UK investigates fresh reports of looting of sunken navy ships

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via The Guardian, 19 August 2018: UK Government investigating the looting of sunken navy ships in Malaysian and Indonesian waters.

Infographic on shipwrecks in Malaysian and Indoensian waters from the Daily Mail, 18 August 2018

Infographic on shipwrecks in Malaysian and Indoensian waters from the Daily Mail, 18 August 2018

Gavin Williamson says UK will work closely with Indonesia and Malaysia over claims Second World War ships have been plundered

Source: UK investigates fresh reports of looting of sunken navy ships

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Recapping New York v. Nancy Wiener – The Antiquities Coalition Blog

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via The Antiquities Coalition Blog: The first of a four-part story on the case of a New York art dealer’s arrest and her part in the looted antiquities trade.

This is the first of a four-part series that will recap the ongoing case of Nancy Wiener’s arrest for antiquities trafficking in the run-up to Asia Week 2018, held March 15-24 in New York.

Source: Recapping New York v. Nancy Wiener – The Antiquities Coalition Blog

Tourist returns stolen bricks to Thai temple

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via Deutche Welle, 05 February 2018: Tourist steals bricks from Ayutthaya, suffers an ‘unpeaceful’ life, returns them by mail.

An envelope containing three bricks believed to be centuries old and a note in Thai was sent to the Tourism Authority of Thailand last week, said Panupong Paengkul, a tourism official in the ancient city of Ayutthaya where the bricks were reportedly stolen from. “The note indicated that the bricks should be returned to any temple in Ayutthaya because the sender had not lived a peaceful life since, but it didn’t elaborate on what had really happened,” Panupong said. “The note was written in Thai. I suspect it was translated by Google,” he added, declining to reveal the name and nationality of the sender.

Source: Tourist returns stolen bricks to Thai temple | Deutche Welle

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Bodies of second world war sailors in Java sea ‘dumped in mass grave’

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via the Guardian, 22 January 2018:

The Royal Navy heavy cruiser HMS Exeter sank after the Battle of the Java Sea in 1942. Photograph: US Navy Naval History and Heritage Command

The Royal Navy heavy cruiser HMS Exeter sank after the Battle of the Java Sea in 1942. Photograph: US Navy Naval History and Heritage Command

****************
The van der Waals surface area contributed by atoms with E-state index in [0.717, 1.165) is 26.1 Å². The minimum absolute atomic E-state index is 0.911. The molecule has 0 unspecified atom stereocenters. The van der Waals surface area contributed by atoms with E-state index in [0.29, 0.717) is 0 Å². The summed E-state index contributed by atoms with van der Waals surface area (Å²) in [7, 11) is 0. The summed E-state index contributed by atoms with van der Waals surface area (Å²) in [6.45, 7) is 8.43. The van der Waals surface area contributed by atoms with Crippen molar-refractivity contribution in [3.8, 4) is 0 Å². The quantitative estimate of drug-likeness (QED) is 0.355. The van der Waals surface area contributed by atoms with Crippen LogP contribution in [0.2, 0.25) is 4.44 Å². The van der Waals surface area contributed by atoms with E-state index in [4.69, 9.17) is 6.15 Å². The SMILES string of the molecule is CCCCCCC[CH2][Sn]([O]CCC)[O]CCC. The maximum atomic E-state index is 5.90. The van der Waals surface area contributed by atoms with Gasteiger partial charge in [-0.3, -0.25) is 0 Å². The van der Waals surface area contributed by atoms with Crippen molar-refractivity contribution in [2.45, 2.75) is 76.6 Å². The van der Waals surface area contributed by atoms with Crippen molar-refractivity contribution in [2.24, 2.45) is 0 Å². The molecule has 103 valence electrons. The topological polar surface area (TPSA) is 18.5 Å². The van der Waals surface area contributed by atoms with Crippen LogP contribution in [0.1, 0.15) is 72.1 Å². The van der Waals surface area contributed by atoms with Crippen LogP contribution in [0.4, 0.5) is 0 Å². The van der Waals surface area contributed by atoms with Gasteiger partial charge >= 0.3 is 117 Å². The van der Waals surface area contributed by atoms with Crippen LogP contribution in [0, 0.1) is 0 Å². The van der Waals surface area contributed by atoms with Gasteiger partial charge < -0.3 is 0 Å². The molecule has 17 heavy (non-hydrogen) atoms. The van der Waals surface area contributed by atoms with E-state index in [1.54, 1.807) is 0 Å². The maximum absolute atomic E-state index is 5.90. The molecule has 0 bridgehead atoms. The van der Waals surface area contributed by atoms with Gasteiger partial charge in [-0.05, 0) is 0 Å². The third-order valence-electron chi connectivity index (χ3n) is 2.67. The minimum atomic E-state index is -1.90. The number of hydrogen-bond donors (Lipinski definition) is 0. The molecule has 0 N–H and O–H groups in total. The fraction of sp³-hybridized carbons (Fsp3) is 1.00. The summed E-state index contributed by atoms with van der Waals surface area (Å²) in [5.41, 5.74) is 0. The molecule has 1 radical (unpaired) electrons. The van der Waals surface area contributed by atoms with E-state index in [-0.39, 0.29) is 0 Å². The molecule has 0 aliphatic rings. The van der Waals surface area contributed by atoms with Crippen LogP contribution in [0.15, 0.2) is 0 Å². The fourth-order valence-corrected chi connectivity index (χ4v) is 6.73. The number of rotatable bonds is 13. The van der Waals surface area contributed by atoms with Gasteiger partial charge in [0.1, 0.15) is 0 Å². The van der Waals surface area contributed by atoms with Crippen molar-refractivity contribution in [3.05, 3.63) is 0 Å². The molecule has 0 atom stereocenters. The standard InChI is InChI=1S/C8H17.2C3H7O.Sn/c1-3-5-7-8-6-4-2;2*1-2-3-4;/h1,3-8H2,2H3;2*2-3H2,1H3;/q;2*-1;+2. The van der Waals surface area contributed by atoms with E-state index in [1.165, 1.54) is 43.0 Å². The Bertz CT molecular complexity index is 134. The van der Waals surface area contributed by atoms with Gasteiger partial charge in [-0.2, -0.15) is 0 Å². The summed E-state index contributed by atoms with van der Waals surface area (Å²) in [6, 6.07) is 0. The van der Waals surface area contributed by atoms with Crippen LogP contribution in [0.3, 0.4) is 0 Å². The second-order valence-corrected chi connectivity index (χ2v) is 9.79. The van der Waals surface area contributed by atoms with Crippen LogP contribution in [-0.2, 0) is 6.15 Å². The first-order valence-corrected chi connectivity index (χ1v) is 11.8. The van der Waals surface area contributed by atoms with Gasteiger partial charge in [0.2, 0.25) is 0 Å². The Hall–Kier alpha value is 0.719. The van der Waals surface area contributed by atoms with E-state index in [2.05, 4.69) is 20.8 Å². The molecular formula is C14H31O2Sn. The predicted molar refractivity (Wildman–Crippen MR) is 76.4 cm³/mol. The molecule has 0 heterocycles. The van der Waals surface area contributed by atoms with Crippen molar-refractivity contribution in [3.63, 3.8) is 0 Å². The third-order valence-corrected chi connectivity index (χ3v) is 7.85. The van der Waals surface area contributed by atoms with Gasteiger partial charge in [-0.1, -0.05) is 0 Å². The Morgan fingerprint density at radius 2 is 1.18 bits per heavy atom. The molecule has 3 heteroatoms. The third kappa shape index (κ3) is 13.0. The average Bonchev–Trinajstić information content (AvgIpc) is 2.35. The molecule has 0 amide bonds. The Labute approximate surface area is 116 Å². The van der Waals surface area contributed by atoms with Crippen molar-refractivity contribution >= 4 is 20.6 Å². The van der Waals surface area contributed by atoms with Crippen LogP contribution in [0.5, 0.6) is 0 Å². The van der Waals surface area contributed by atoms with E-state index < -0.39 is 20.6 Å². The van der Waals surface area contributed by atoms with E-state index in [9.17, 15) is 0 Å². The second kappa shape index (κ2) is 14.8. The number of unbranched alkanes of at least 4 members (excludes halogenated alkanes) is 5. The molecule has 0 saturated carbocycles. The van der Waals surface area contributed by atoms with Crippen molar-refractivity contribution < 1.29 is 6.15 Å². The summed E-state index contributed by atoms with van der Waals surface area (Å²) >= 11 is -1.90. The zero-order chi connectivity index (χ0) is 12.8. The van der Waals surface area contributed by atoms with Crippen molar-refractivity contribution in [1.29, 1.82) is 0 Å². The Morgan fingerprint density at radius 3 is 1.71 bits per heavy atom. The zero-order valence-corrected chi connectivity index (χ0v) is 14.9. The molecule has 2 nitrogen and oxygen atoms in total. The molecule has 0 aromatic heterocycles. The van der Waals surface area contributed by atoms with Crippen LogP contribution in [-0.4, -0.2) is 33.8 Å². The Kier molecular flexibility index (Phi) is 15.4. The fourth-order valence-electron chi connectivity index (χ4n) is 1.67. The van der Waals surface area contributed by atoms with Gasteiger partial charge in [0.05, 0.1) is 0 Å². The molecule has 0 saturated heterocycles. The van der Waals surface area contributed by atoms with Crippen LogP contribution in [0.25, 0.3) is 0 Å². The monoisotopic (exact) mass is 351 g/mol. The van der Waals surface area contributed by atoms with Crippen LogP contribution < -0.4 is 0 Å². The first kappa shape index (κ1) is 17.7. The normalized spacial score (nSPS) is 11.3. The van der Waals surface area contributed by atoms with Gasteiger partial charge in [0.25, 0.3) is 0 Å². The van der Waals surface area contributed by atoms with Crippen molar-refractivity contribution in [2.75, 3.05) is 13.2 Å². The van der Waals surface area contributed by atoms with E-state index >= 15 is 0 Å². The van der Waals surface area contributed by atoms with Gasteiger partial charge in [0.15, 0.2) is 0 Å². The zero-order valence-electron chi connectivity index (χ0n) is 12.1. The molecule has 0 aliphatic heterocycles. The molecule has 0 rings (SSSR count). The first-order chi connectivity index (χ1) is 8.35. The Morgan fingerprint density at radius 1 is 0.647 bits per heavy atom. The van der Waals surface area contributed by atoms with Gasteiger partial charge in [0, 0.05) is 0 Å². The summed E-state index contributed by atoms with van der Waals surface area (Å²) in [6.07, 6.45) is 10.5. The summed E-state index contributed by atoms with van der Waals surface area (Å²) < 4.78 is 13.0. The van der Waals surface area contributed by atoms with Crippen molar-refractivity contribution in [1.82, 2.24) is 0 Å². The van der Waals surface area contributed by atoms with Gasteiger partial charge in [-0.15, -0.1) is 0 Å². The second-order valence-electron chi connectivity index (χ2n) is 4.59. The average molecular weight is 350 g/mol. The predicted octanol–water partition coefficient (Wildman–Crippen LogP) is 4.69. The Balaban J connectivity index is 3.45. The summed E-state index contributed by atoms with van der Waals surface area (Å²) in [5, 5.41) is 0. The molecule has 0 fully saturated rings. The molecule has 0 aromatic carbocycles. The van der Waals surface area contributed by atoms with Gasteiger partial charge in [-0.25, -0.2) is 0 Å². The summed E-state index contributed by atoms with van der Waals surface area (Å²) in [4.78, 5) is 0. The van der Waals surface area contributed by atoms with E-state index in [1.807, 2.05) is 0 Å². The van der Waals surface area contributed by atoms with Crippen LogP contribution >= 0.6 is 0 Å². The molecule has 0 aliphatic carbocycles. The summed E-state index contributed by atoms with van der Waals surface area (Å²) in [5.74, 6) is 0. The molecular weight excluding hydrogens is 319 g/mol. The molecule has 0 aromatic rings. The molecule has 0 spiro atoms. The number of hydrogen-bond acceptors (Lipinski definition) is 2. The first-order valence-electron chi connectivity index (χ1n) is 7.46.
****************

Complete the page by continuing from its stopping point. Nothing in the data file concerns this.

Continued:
Illegal metal scavengers accused of disposing of remains from British and Dutch warships

Source: Bodies of second world war sailors in Java sea ‘dumped in mass grave’

The race to save up to 50 shipwrecks from looters in Southeast Asia

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via The Conversation, 16 November 2017:

More than 48 shipwrecks have been illicitly salvaged – and the figure may be much higher. Museums can play a key role in the protection of these wrecks, alongside strategic recovery and legislative steps.

Source: The race to save up to 50 shipwrecks from looters in Southeast Asia

Massive grave robbing in Southeast Asian seas

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via The Guardian, 03 November 2017: 40 shipwrecks, mostly war graves, in Southeast Asian waters have been found to be illegally scavenged at unprecedented rates.

Dozens of warships believed to contain the remains of thousands of British, American, Australian, Dutch and Japanese servicemen from the second world war have been illegally ripped apart by salvage divers, the Guardian can reveal.

An analysis of ships discovered by wreck divers and naval historians has found that up to 40 second world war-era vessels have already been partially or completely destroyed. Their hulls might have contained the corpses of 4,500 crew.

Governments fear other unmarked graves are at risk of being desecrated. Hundreds more ships – mostly Japanese vessels that could contain the war graves of tens of thousands of crew killed during the war – remain on the seabed.

Source: The world’s biggest grave robbery: Asia’s disappearing WWII shipwrecks – The Guardian

The many lives of André Malraux

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via Apollo Magazine, 26 August 2017: A short biography of André Malraux, a Frenchman who was convicted of looting antiquities from Cambodia – from Banteay Srei! – and eventually became the French Minister of Culture! For more of his dastardly exploits in Cambodia, you should also check out this lecture by Dr Lia Genovese which was delivered at the Siam Society earlier this year.

In 1923 André Malraux (1901–76) was a young dandy with few achievements to his name, but he was already circulating in Parisian high society on the strength of his personality. To his new wife Clara Goldschmidt, he suggested an adventure in the Far East, which would allow them ‘to live to our standards, at least for a few years’. And so the young couple set off for what was then Indochina, travelling along the Mekong Delta to Cambodia, and the 10th-century Hindu temple Banteay Srei in Angkor, where Malraux and his old school friend Louis Chevasson walked in as curious tourists and walked out with Khmer-era sculptures under their arms. They pried them loose from the temples using chisels and picks with a plan to sell the stolen goods on the art markets in London or New York. But it was foiled before they could return to Europe. The French colonial police promptly arrested the pair and put them on trial in Phnom Penh. Malraux received a three-year prison sentence and Chevasson 18 months.

Source: The many lives of André Malraux | Apollo Magazine